I have never been kidnapped by aliens. To my knowledge. Although there was a weekend my senior year of college about which I remember very little. Those who do mention having been kidnapped by aliens report remarkably similar narratives. Invariably the alien is described as looking similar to the (second) photo below, overly interested in human anatomy, and has no sense of humor.
Why do all the aliens mentioned have overlapping visages? Either there’s this one alien who really gets around and has been abducting folks left and right for some decades. Or, people claiming to have been abducted somehow communicate their experiences with one another. Which is not to say that there is a fraudulent person somewhere publishing a newsletter with the headline, “Psst. Those wishing to claim alien abduction, could I trouble you to mention that your alien had a countenance similar to that of the alien whom I claim to have abducted me?” Only that everybody seems to be read into what the classic alien mien entails. (Or as Alan Sherman sang, “Eight foot two, solid blue, five transistors in each shoe…”) Just as “zeitgeist” means “spirit of the times” or “the mood of a historical period,” alien abductees report similar aliens.
The zeitgeist of the great depression and the years leading up to WWII was one of “make it do or do without.” Visualize a ketchup bottle, empty to the naked eye. My grandmother would pour a little water into an uninhabited vessel, mush the contents around a bit, and create enough of the substance—the phrase “watered down ketchup” still makes me queasy—to use on just one more burger. And yes, the burgers themselves were “stretched” with cereal, thank you for asking.
Grandma also unplugged the water heater at night. “No one takes a shower at 3:00 a.m.,” she pointed out with emphatic rationality.
Grandma’s frugality was deeply engrained but wasn’t inevitably consistent. On the same week in which she had written me a check to replace all the windows in my first home, she also elbowed me in the throat to get the one remaining on-sale quart of ice cream. Two thousand dollars might have been an ephemeral sum; whereas five bucks had more substance.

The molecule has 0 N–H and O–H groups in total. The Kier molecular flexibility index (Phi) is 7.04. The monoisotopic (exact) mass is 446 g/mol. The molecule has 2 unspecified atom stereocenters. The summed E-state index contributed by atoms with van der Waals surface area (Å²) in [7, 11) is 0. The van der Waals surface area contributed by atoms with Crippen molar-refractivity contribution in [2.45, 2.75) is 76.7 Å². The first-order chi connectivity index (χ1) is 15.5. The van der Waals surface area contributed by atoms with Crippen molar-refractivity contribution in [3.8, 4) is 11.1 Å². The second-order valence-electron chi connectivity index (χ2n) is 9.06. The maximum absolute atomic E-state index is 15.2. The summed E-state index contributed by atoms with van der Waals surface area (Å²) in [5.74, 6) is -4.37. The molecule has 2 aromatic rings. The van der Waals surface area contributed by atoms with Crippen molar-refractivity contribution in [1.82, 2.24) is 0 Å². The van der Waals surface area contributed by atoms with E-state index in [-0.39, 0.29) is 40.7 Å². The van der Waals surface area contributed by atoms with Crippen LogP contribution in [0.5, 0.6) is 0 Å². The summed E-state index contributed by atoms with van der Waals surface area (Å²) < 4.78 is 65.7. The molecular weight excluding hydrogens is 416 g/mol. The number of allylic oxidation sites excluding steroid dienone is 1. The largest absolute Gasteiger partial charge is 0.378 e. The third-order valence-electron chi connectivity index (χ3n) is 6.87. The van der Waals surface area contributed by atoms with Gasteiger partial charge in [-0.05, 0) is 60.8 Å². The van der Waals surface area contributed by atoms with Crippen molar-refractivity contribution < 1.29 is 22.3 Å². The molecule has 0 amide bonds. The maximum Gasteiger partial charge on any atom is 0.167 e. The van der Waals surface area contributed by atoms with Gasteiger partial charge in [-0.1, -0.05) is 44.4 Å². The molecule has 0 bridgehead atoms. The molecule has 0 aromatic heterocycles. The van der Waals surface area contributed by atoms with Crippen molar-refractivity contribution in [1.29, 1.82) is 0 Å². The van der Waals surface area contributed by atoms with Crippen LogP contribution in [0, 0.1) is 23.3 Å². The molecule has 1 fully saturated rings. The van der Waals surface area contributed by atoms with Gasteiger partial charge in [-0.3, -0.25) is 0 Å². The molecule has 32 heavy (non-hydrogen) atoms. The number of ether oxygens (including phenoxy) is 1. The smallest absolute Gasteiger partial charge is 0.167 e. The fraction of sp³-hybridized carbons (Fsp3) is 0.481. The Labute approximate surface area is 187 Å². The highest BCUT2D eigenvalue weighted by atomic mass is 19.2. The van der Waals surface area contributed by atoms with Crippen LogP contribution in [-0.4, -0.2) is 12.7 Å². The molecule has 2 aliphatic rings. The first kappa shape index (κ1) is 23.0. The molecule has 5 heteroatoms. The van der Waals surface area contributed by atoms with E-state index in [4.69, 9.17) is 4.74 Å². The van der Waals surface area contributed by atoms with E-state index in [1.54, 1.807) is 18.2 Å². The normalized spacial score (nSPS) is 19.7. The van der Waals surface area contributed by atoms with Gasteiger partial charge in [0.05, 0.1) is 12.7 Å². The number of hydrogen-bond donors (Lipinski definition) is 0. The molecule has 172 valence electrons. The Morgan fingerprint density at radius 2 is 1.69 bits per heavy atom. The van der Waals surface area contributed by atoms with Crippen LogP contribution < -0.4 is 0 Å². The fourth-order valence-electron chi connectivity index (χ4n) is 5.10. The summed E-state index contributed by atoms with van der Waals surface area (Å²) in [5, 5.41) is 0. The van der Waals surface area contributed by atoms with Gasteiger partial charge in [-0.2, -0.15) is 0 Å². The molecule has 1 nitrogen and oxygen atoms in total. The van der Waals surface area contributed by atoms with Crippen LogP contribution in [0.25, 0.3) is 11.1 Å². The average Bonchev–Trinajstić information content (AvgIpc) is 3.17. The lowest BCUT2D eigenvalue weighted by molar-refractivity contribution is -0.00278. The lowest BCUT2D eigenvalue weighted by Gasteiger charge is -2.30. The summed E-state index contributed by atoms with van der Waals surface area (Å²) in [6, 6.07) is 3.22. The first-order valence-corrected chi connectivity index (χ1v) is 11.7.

At the risk of using the phrase--kids nowadays--zeitgeist for this current generation of adolescents seems to be, “buy me, get me, I want it now.” Just as “foreplay later” doesn’t scan, neither does spend now, save later. Kids receiving a croissant opine, didn’t they have chocolate ones? A kid getting a Lexus for graduation bursts into tears because they wanted a BMW. Perhaps these children have a deficiency in their moral accounts that cannot be assuaged with baked goods or motor vehicles. But the remark from parents that most reminds me of “Paris sucks, why can't we go to Amsterdam?” is “You got a 96 on your math test? What’s the matter? Don’t they give hundreds at that school?”
That the majority of the children with whom your kids go to school are whiny, spoiled-rotten, decadent, snotty-nosed brats who equate consumerism with contentment is beyond your ability to change. You can, however, model for your children that in your home connection is valued over products. We volunteer, we contribute, we give back, we help out. We write checks to causes about which we feel strongly. We are satisfied with what we have and who we are rather than constantly striving to purchase another designer item. Susie is less likely to fuss about what she is driving if her parents aren’t buying new cars for themselves every 20 minutes.
As always, your child’s opinion of her parents has to be more important than your child’s opinions of her peers. (To be abundantly transparent, to a first approximation, her peers are complete and utter idiots.) And, although I am no expert on the subject, wouldn’t you think that if you cut your own hair--another example of my grandmother's frugality--you are less likely to be abducted by aliens?